Living the Entrepreneur Lifestyle

living the entrepreneur lifestyle by adam kidanEntrepreneurship is a unique lifestyle, and not everybody is cut out for it.  Yet for those who are, it’s an exciting and rewarding opportunity.  While the steps to build the entrepreneur lifestyle for yourself are simple enough, putting them all together and sticking with it can be pretty tough.  I recently read an article from the blog Location Rebel, where the author shared his own tips looking back on the eight years he’s spent as a “lifestyle entrepreneur”.  Here’s what he had to say:

Take your ego out of it: If the primary reason for doing something is to satisfy your ego and prove yourself to other people, then that’s a problem.  There are more constructive ways to invest your time and money.  Focusing on other people and what they’re doing is a bad idea.  Rather, focus on what will grow your own business and what makes you happy.  

Write every day: Content creation plays a large part in being an entrepreneur, especially in the modern digital age.  The more you write, the more content gets put out, allowing you a better chance at reaching somebody.  Sharpening your writing is a valuable way to reach people online.  

Focus on what works: Focusing on one product that actually works is a great way to prevent yourself from being distracted from things that don’t matter, freeing up headspace to make time for things you enjoy.  As opposed to monetizing in a bunch of different ways, focus on what’s working best.  Nonetheless, things will need to evolve from there, but more on that in a bit.

What got you here won’t get you there: The motto “if it’s not broke don’t fix it” works for AC/DC, it doesn’t work for entrepreneurship.  Simply resting on your laurels and not responding to change is a sure recipe for failure in the long term.  Just ask Kodak.

Start new things slowly: When things need to evolve (and they inevitably will), or you want to experiment with something entirely new, do so slowly.  Don’t worry about monetizing it all in the first year or so, but rather build the brand slowly so you can best track progress.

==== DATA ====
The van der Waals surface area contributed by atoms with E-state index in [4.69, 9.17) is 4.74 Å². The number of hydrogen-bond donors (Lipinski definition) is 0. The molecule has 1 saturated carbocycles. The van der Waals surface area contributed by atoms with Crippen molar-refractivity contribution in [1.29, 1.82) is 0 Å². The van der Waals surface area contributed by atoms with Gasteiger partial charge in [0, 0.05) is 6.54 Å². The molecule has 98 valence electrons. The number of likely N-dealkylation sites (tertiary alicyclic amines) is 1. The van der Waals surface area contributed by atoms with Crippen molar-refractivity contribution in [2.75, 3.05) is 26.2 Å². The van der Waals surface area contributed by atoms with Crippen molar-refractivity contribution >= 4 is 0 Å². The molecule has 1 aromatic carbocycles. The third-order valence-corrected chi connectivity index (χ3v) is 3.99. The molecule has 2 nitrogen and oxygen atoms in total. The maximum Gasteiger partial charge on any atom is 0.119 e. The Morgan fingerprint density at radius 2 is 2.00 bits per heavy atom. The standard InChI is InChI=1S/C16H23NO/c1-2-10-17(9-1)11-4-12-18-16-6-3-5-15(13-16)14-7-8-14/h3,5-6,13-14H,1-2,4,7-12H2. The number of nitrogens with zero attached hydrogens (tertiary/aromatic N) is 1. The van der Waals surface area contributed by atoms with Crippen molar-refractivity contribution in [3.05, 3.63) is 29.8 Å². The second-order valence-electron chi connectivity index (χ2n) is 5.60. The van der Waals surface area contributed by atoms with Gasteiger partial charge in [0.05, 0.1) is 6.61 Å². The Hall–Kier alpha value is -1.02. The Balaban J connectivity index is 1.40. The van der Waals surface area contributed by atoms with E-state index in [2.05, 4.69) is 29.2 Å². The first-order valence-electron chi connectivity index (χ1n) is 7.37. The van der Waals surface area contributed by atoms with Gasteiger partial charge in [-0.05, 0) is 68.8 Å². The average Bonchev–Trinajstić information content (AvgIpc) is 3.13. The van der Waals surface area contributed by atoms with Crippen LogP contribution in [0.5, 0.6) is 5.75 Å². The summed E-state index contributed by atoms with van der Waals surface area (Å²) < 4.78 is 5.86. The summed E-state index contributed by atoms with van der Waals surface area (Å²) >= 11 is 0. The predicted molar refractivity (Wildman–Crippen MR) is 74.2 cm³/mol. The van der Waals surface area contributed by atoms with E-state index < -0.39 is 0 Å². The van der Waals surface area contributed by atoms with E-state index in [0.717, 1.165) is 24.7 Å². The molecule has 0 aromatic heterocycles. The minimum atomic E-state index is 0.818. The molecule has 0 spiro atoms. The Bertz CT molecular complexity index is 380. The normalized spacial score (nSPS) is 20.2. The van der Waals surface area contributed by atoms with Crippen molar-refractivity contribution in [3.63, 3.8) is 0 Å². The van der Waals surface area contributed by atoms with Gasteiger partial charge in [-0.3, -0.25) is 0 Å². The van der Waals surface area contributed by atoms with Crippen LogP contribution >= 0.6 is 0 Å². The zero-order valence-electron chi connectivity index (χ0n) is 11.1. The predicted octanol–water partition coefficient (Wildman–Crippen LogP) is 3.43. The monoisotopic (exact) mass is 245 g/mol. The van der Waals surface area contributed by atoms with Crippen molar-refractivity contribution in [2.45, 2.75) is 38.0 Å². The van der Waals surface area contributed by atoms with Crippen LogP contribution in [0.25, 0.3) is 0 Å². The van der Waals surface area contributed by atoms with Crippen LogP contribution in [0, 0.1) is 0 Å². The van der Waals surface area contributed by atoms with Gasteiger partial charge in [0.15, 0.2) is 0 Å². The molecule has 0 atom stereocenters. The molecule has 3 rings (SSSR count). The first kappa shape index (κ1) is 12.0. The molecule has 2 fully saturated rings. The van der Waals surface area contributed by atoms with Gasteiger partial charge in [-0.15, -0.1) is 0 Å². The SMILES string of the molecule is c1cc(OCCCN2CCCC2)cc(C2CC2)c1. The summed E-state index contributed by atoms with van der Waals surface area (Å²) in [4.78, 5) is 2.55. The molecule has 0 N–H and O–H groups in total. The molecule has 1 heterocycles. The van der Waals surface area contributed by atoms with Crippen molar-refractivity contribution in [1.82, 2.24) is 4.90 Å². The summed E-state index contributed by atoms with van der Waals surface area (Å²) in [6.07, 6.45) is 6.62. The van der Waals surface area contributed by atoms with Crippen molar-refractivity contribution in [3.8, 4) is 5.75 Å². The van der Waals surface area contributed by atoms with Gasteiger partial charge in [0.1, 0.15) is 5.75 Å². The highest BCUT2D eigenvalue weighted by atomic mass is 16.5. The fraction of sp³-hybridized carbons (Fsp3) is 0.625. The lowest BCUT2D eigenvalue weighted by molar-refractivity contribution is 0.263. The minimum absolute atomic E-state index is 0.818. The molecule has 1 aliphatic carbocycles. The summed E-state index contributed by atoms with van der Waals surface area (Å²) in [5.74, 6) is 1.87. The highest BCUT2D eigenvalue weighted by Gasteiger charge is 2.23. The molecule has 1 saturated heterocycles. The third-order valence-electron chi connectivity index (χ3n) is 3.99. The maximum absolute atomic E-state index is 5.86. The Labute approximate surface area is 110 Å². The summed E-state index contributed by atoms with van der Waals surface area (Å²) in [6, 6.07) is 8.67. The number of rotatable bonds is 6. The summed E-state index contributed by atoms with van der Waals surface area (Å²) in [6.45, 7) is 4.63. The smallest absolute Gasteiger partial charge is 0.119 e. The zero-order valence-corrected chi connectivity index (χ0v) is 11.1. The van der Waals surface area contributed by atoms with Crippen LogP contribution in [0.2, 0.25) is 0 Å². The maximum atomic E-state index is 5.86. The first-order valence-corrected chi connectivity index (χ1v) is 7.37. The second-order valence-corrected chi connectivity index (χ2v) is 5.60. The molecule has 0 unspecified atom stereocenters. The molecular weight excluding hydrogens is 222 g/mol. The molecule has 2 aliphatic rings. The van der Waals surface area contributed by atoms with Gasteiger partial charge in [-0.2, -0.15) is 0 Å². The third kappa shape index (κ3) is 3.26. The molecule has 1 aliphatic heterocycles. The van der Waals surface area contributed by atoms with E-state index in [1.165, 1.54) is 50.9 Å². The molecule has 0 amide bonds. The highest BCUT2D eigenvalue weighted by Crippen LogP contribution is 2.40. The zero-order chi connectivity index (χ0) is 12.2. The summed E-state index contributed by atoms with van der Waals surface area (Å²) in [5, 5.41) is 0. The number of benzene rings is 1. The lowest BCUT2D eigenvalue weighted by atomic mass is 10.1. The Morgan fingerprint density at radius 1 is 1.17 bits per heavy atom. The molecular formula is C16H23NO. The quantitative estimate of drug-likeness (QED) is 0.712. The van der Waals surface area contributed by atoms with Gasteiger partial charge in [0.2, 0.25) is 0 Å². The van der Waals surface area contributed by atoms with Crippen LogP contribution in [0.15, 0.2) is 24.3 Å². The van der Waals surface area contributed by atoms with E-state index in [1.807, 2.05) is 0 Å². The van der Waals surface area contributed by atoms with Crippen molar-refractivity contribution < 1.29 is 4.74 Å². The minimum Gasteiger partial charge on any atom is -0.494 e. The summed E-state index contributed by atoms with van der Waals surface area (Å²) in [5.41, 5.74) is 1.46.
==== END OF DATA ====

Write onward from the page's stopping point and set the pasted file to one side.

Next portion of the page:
Get a right-hand man: You need a community of people to lean on for help that can support you during both the highs and lows.  Even when you have a successful business, you want to have point person.  Working on your own gets lonely, and you often miss things that others wouldn’t.  

Be as accessible as possible: Being accessible allows you to build more real relationships with people in your community while also building trust, which inevitably grows business.  The author argues that the best way to grow your business is by encouraging interaction every single step of the way.  It takes time, and you can’t always be open with your time, it’s a great way to grow.  

Play, but do so deliberately: It can be easy to sit down and spend 10 hours at your computer pretending to do work and only getting about 4 hours of actual work done.  Try and recognize when you’re not being productive, and find something to do that’s deliberately fun.  That makes getting back to work easier later on.  

Not everything has to be passive: While passive income is a word that entrepreneurs dream about and love to throw around, it can be easy to become complacent.  You never know what might happen, and need to prepare for it.  Diversify passive income with freelance work or more active income so that you can protect yourself in the event that something bad happens.  

Focus on niches: The Internet is a big place, so to make sure you don’t get lost in the white noise, find niches to focus your attention.  The biggest killer to the entrepreneur is indifference.  Maybe you create something that’s only a good fit for about 1-2% of your audience, but for that tiny percentage it’s a perfect fit, meaning they’re more likely to pay attention.